California EHV-1: One New Case Confirmed

The California Department of Food and Agriculture (CDFA) has reported one additional confirmed case of neurologic equine herpesvirus-1 (EHV-1) at the Orange County facility quarantined since Jan. 11. No additional cases have been confirmed at the Riverside County facility that saw an EHV-1 positive horse euthanized Jan. 24.

The newly confirmed Orange County case brings the total to 16 confirmed cases. Only one horse--the index case--has displayed neurologic signs and is reportedly recovering, the statement indicated. One horse was euthanized on Jan. 18 after becoming recumbent; however, a necropsy led veterinarians to believe the recumbency was unrelated to the EHV-1, the CDFA said.

In Riverside County the CDFA reported that a necropsy on the euthanized horse found histologic lesions compatible with EHV-1. The CDFA also noted that the "large multidiscipline equine premises" where the horse was residing has been quarantined as a result of the confirmed EHV-1 case.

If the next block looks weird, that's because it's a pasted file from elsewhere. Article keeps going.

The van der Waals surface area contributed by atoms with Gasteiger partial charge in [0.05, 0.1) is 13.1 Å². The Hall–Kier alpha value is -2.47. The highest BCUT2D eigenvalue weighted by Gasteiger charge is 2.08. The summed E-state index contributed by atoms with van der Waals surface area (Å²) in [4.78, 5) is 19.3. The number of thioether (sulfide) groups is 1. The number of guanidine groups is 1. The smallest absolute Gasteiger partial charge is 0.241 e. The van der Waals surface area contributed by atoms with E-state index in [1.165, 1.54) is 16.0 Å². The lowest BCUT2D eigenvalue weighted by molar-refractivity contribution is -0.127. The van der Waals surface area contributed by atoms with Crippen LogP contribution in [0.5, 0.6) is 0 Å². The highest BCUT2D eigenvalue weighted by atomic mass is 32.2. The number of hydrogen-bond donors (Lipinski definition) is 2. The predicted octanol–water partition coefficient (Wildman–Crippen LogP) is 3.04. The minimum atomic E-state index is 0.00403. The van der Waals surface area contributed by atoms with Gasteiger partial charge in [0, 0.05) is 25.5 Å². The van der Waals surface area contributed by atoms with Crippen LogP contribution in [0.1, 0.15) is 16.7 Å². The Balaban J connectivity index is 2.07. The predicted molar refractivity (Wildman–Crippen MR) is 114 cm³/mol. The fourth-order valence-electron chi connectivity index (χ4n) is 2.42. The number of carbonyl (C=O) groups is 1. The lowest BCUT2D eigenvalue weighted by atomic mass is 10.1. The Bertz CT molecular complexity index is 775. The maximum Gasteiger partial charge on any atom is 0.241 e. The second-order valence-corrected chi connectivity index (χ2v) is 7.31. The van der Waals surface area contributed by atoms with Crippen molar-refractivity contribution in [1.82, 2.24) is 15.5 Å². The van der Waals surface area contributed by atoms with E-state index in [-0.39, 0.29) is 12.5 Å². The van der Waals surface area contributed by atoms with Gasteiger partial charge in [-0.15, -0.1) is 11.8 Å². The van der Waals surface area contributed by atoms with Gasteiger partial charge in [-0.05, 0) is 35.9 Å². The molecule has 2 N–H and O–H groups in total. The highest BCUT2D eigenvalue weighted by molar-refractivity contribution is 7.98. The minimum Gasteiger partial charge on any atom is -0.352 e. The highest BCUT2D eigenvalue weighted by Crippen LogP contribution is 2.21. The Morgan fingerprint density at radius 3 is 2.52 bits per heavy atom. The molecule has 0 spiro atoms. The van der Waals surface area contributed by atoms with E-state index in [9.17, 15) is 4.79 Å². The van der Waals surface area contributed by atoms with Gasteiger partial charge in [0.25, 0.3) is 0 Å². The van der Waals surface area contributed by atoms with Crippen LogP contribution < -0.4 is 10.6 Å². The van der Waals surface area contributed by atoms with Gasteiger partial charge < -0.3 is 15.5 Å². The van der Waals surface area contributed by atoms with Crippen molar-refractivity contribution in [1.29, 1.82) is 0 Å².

"Based on the initial investigation, there is no evidence to link this case to the Orange County premises," the department noted.

Although it's not transmissible to humans, EHV-1 is highly contagious among horses and camelids, and it is generally passed from horse to horse via aerosol transmission (when affected animals sneeze/cough) and contact with nasal secretions. The disease can cause a variety of ailments in equines, including rhinopneumonitis (a respiratory disease usually found in young horses), abortion in broodmares, and myeloencephalopathy (EHM, the neurologic form).

Myeloencephalopathy is characterized by fever, ataxia (incoordination), weakness or paralysis of the hind limbs, and incontinence. Should a horse with potential EHV-1 exposure display any of the aforementioned clinical signs, a veterinarian should be called to obtain samples and test for the disease. will continue to provide updates as new information becomes available.

About the Author

Erica Larson, News Editor

Erica Larson, news editor, holds a degree in journalism with an external specialty in equine science from Michigan State University in East Lansing. A Massachusetts native, she grew up in the saddle and has dabbled in a variety of disciplines including foxhunting, saddle seat, and mounted games. Currently, Erica competes in eventing with her OTTB, Dorado.

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